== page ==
Line 236 – What is the meaning of the first sentence? It could be read to imply that multiple sensors were used for each atmospheric parameter being measured. Eliminating it removes nothing of value from the text.
Line 241 – Mention should be made both that the radiosonde sensors were designed to have a low ventilation rate as the balloon drifts with the wind and that a drone travelling at constant air speed of 28 m/s will have much greater ventilation rate. How is these accounted for? If this is discussed later, say so.
I will stop with individual comments here but suggest that the authors review the text thoroughly for other wording errors or inconsistency, if any. Overall, the details of the presentation have improved significantly since the first version.
Lines 290-564 – The authors have provided a very good description of the data processing and error estimation procedures. While the information is extremely helpful, I found that the amount of detail presented distracted the reader from the flow of the paper’s primary messages. As such, I highly recommend that this portion of the paper be moved to an appendix dedicated to the subject.
Line 334 – Are the coefficients the same during ascent and descent? Are these results consistent with documented hysteresis issues using radiosonde-like sensors for TAMDAR aircraft? Table 2 seems to imply that there is no hysteresis during ascent with a warm bias during descent, which is opposite of the TAMDAR results. How much is this a function of the choice of M ~ 0.07 in Equation 5?
Line 451 – If the time constant for temperature reports is 21 seconds, please show how that translate into spatial and vertical averaging distances. E.g., does 21 seconds for a drone travelling at 28 m/s (and 10 m/s vertically) in still winds conditions equate to 0.588 km horizontal averaging distance and a 210 m vertical average (~21 hPa near the surface). How would this change with tailwinds and headwinds?
Line 460 – For RH, the question becomes more complicated. For the same still conditions, do3s this mean that the spatial and temporal smoothing at the surface are 0.420 km and 150 m (~15 hPa) respectively, which at 3 km elevation become1.68 km and 600 m (~40 hPa) and at 10 km are longer than the entire flight length (2000 s = 33.33 minutes), therefore making the RH values at high levels reflections of the average RH throughout the entire flight.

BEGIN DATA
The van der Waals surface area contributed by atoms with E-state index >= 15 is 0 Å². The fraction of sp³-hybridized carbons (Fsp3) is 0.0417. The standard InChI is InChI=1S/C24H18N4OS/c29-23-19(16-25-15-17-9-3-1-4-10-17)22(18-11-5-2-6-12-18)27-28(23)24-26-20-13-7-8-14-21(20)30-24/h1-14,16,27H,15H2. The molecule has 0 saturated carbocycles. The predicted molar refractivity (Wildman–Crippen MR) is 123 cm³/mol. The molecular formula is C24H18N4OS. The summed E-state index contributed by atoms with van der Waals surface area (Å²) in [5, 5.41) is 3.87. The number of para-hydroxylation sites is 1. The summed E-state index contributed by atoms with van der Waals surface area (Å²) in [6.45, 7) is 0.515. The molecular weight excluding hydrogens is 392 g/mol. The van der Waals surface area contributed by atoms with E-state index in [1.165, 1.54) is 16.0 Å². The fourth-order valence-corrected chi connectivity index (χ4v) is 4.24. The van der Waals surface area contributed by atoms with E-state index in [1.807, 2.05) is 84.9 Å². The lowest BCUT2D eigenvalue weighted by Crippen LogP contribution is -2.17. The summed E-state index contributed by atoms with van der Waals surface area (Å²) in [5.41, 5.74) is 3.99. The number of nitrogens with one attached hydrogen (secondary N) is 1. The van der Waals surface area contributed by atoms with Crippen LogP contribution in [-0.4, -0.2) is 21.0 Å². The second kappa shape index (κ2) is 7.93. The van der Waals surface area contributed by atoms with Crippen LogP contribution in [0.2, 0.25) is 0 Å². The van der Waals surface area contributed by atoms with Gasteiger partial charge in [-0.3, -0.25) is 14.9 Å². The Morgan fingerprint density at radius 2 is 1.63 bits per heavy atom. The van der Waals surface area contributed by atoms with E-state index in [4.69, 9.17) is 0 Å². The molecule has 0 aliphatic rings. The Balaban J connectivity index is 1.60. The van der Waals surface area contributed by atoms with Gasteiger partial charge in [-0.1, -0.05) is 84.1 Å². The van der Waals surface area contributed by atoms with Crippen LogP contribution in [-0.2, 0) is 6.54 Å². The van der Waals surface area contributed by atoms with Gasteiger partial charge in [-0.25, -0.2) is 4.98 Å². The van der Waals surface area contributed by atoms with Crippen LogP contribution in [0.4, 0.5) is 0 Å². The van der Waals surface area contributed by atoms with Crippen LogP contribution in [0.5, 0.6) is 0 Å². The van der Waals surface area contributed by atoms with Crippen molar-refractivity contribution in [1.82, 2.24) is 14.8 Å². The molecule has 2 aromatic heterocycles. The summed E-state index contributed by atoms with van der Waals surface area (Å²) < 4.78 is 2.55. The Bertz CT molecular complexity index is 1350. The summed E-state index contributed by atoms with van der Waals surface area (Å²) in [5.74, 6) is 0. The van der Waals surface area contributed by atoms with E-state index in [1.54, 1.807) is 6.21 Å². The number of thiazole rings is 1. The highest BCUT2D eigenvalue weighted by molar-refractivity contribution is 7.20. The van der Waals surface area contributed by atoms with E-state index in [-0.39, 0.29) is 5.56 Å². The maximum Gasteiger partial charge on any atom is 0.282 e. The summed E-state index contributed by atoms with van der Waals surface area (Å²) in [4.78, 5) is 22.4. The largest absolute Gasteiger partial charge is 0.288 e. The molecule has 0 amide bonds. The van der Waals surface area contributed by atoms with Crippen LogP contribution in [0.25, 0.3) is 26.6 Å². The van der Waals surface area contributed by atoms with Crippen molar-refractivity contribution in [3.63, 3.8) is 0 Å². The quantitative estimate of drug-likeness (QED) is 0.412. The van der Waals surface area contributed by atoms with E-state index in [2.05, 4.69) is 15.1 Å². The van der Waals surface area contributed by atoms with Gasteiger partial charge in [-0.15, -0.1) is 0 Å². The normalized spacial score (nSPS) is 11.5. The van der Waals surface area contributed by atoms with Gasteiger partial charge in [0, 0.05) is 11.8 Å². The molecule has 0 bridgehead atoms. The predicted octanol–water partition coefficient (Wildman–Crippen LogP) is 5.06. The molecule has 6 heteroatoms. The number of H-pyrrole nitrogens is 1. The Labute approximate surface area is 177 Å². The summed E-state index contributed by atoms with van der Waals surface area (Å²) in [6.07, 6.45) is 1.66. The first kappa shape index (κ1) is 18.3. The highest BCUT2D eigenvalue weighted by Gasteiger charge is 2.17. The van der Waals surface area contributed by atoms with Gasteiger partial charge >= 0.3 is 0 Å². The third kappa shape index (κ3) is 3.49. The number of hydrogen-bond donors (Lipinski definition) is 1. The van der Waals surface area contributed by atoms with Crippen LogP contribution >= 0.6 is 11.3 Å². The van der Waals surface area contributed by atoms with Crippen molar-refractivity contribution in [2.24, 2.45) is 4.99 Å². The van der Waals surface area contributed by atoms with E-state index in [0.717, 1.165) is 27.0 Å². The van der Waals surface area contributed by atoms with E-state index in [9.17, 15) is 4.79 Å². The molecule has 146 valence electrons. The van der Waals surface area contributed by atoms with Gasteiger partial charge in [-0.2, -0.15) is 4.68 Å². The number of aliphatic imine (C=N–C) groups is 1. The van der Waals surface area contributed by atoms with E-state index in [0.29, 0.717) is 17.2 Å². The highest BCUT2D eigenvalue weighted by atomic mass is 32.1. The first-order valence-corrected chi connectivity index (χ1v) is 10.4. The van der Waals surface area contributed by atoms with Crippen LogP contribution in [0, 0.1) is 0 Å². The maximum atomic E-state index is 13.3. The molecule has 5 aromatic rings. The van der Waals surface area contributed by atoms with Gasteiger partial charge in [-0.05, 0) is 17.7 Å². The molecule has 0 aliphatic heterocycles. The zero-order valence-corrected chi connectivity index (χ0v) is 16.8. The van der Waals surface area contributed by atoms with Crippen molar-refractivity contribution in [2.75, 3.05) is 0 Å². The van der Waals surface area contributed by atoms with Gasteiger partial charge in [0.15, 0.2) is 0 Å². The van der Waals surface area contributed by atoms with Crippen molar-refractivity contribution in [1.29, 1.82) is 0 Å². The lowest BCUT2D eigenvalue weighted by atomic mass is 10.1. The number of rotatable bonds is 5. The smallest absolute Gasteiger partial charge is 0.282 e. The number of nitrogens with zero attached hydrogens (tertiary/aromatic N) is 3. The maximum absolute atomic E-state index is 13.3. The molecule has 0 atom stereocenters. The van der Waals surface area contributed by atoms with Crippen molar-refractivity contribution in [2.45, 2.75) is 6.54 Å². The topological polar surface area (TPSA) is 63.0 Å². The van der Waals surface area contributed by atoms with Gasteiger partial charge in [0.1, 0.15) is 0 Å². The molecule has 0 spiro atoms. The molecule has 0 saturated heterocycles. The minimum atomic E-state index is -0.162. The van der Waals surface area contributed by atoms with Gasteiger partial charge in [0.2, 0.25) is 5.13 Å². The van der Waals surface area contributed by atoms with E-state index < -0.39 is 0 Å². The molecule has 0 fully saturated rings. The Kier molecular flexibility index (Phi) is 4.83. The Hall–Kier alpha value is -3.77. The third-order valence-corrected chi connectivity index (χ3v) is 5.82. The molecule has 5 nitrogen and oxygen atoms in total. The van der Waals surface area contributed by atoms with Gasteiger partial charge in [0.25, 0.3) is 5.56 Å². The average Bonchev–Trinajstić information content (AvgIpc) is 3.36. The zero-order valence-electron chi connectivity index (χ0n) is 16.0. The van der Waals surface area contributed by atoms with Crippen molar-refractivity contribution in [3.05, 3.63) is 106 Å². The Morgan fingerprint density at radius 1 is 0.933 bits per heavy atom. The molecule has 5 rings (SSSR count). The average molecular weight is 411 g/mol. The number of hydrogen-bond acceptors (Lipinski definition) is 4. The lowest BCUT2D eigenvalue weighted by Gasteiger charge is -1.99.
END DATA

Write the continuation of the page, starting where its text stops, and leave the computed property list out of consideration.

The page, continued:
---Please include vertical profiles of the horizontal and vertical averaging distances that have been applied to each type of observation somewhere in the text. Figure 11 might be a candidate location.
Figure 5 and text that goes with it. – I like this example. Thanks for creating it.
Line 664 – Clearly state the data set details. As it stands, I don’t know whether the statistics were obtained from the profiles in Fig. 9 or from all profiles in Fig. 8 until the second paragraph into the section.
Line 666 – The word “treats” is clearly not correct. Should this have been “threats” or better yet, “factors”?
Figure 10, center top panel (RH) – A shift of the apex of a probability density plot away from zero (in this case toward -2.5%) usually reflects a bias in an observing system. Please include a statement of how the variable time averaging that was applied in line 460 affected this.
Table 2 – Please ad the number “6” before “ascent” and “descent” in the last sentence of the caption. It makes it easier for the reader to understand the sample size.
End of paper – I think that it is still important not to ignore the issue of system and operations costs. That could be incorporated in the future, more extensive testing that was suggested. Because much of the thrust of the paper was addressed at substituting for radiosondes, lack of mention of the question weakens what has become a very good paper.
As I said in earlier reviews, I support concept presented here. With the enhancements that the authors have provided, the paper is now essentially ready for publication, after the small number comments are addressed. Again, my intent here has been to provide constructive suggestions for improving the paper. I do not need to see the final revised version.
I look forward to seeing the article in print – Ralph Petersen